HOW TO STAY OUT OF DEBT AND REMAIN DEBT FREE
1. Remain inside a budget
The budget is the cornerstone of our financial wellness. Don’t neglect it and use a budget system that is preventative, not reactive. A preventative system prevents us from spending and a reactive system tells us what we have already spent. Thus, a reactive budget system is far less useful. Software-based systems (as much as they are convenient) are reactive because they only have the power to provide us with a historical account of what we have already spent. The manual, ‘Envelope System’, works with cash and prevents us from spending in the following ways:
a. The system is very visual and a great way to teach kids about money. The money in the envelope is the available balance for a specific expense category.
b. When the envelope is empty, we are unable to use credit to spend more on that specific expense category.
c. It puts the emotional value back into money. Spending $100 in cash feels a lot different to spending $100 on a debit or credit card.
2. Pay yourself first
In other words, taking care of our future and the important things first, before anything or anyone else is paid, is our top priority. If we wait to invest until we have money left over at the end of the month we will never invest, that is why we pay ourselves first. To have the best results we need to automate our systems. See above in the How to Pay off your Debt section. Automated deductions for investments and expenses, done immediately before or after our income gets deposited, ensures that it gets done. The less we have to do manually the better.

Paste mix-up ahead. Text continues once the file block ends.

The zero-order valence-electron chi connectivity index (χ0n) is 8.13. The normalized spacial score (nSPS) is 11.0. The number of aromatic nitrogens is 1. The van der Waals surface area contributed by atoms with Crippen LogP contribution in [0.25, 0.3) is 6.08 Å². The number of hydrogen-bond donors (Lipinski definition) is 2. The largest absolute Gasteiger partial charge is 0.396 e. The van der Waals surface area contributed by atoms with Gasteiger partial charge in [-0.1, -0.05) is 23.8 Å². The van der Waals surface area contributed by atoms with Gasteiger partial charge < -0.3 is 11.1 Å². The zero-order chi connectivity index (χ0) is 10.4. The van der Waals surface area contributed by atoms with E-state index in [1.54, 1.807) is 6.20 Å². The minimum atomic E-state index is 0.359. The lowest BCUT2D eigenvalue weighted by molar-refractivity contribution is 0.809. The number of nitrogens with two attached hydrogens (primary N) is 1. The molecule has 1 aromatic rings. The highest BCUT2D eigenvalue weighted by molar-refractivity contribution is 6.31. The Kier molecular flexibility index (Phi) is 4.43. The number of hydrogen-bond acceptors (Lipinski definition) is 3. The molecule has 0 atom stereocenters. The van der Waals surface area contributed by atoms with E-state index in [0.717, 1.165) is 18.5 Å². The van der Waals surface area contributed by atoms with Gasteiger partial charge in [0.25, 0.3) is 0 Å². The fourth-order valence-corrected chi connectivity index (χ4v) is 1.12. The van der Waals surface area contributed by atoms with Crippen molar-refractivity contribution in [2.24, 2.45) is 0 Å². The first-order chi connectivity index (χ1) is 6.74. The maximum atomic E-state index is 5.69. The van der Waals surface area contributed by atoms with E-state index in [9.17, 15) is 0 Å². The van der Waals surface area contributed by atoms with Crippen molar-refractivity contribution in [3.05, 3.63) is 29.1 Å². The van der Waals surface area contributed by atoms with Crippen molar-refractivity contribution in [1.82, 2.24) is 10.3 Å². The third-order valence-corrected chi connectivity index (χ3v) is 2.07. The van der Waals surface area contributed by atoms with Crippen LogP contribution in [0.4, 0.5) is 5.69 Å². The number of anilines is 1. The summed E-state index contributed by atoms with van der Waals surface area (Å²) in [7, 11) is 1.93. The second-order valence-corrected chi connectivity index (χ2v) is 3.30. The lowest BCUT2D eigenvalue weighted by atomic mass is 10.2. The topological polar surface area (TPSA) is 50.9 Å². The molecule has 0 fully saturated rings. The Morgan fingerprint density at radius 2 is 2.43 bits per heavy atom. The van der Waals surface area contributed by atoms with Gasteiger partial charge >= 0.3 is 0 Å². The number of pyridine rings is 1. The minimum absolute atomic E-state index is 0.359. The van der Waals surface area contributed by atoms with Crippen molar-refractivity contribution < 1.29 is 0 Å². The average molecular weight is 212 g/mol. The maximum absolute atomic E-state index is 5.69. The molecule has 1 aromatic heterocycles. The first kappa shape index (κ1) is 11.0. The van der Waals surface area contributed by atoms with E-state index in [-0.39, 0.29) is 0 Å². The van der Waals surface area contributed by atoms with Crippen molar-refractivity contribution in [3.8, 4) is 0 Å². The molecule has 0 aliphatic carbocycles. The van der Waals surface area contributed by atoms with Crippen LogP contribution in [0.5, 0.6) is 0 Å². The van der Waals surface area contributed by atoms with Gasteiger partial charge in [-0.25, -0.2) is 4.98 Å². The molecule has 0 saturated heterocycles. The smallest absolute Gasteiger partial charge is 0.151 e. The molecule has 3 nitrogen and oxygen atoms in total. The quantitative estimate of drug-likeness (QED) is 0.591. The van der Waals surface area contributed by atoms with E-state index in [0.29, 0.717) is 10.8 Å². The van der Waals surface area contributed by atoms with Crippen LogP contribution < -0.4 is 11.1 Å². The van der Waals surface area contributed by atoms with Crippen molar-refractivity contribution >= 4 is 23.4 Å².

3. Avoid spending opportunities
If we like to walk around the mall, browse amazon.ca or spend time with people who live beyond their means, consider changing the habit or maybe even the friends. It is Aristotle that said “We are what we repeatedly do. Excellence then is not an act, but a habit”.
See above in the How to Pay off your Debt section. Here is a list of resources to read or listen to. Become an expert about finances and start to teach others.
5. Don’t do it alone
Overcome the shame and fear so often associated with finances. Work with someone else to establish a great, workable and realistic budget. We need to get on the same page with our home teams about our finances; it will make a difference in our lives. Have a weekly family meeting and make your finances an important point on the agenda so that everyone is on the same page about it. See the notes above on accountability.
6. Set goals
Set personal & financial goals, write them, display them for yourself and review them daily. This will provide purpose and direction and keep you on track for your future. If you do this faithfully, you will see your whole life change, not just your finances.
7. Have a rainy-day fund
Don’t depend on credit to plan or pay for large, unforeseen expenses. Rather, have a rainy-day fund of the about 3 to 6 month’s of expenses available in liquid form, on short notice, in case of emergencies. This is a sure way to prevent you from getting into debt.
8. Be a saver
Watching your savings grow is intoxicating and very motivating. This is probably the best antidote against creating debt. The problem with having debt is that it keeps our focus on our problems. Debt makes us lose sight and vision for our future and what life can be without debt. Having savings and watching our money grow makes us jealous and protective of what we have worked so hard for.
This is not an exhaustive list of items to do to remain debt free, but this will be able to help most people.
Feel free to give us feedback below. We would love to hear from you about your victories and struggles in the debt-free process.
This was Part Three of our three-part “Dealing with Debt” series.
Be sure to read Part One, Why We Make Debt and Part Two, How to pay off debt and become debt free.
You can also find the specifics of our debt snowball plan here.
For Disclaimers please see “Disclaimers” and other pages in the Debt Snowball Plan file.